According to testimony from multiple doctors, Wallace believes he was being tricked into providing information he didn’t want to. But mental health experts offered conflicting opinions about his attitude toward his attorneys.

Mobbs said he reviewed various records dating back to 1992, hospital records from Wallace’s stay at the state hospital and recent evaluations and comments from mental health care providers. He also conducted a three-hour-long face-to-face interview.

Wallace showed no signs of psychotic behavior during his time at the state hospital, where he read the newspaper and mostly “kept to himself,” Mobbs said. He reportedly told doctors there he felt he had “the best lawyers I could hope for” and would request to speak with Falls when he wanted legal advice.

“There is substantial information that, at the time (of the evaluation), he was able to work with you guys, and he was working with you guys,” Mobbs told Falls and Bender. “He said he did not trust lawyers in general, but this is not an uncommonly held belief in society.”

While Wallace cut short his interview with Hulteng in June, Hulteng said testimony from other doctors reinforced his previous opinion that Wallace is mentally fit for trial.

“He was guarded, sarcastic and at times evasive, but he generally went along with the program,” Hulteng said. “The fact he got through two more evaluations and more or less worked with counsel during those evaluations strengthens my impression he is able to aid and assist.”

But while Mobbs and Hulteng concluded Wallace was mentally competent, Dr. Henry Miller, a psychologist hired by the defense, had a different view.

After spending more than 11 hours testing, interviewing and evaluating him, Miller said Wallace appears to have built “rigid defenses against a psychosis.” He said Wallace apparently was able to “maintain himself” for a long time by isolating himself socially and throwing himself into his work as a mechanic. However, over the past five years, Wallace was unemployed and unsuccessful when applying for jobs.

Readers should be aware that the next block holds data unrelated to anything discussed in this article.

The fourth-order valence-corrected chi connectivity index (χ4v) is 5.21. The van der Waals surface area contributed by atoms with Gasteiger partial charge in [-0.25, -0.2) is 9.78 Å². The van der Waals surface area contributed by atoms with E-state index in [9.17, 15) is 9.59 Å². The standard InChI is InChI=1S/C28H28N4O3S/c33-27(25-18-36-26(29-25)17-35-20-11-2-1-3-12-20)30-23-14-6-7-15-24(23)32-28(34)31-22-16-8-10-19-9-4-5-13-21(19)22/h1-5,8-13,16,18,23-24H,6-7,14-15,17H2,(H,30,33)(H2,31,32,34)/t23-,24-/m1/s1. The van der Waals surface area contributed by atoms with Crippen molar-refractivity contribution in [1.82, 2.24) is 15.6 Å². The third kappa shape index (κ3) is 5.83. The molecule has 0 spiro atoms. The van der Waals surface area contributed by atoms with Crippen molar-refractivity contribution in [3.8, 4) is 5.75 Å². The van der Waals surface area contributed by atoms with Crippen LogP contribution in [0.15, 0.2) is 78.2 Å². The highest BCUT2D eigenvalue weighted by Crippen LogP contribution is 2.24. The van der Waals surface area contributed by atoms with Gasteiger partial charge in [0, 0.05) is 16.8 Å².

“He can maintain himself in certain situations,” Miller said. “If you push him too hard, he’ll fall apart.”

He said Wallace believes his attorneys are “sabotaging things and ... just using him as a cash cow.”

“He won’t cooperate,” Miller said. “If you ask him questions that are intrusive to him, he is going to react angrily and reject your requests.”

When announcing his decision, Jones said he was most concerned with results of the latest evaluation, by Mobbs, and noted that Mobbs was an independent evaluator; he did not represent either side in the case.

Jones highlighted Wallace’s medical history, which he said shows a longstanding pattern of paranoia, and said testimony from doctors indicated Wallace has the ability to discuss and question that paranoia, suggesting his beliefs aren’t fixed delusions.

That Wallace thought he was being “tricked” into revealing information didn’t so much represent a break from reality as it did a paranoid interpretation of what was happening, Jones added, noting that Wallace has long held the view that others are against him: “The evidence in this case shows this has been a part of Mr. Wallace’s life for a long, long time.”

“Although Mr. Wallace has a mental illness, it doesn’t rise to the level of a mental disease or defect but instead is a personality disorder with paranoid features,” Jones said. “As a result, he is able to aid and assist.”

Jones could readdress the issue if defense attorneys feel their problems persist, and he noted that experts will continue to assess Wallace’s mental health to ensure he is mentally competent if his case goes to trial, expected this fall.

“This decision is based on the information that I have as of now.” If something changes, Jones said, “There may need to be an additional determination as to his ongoing ability to aid and assist.”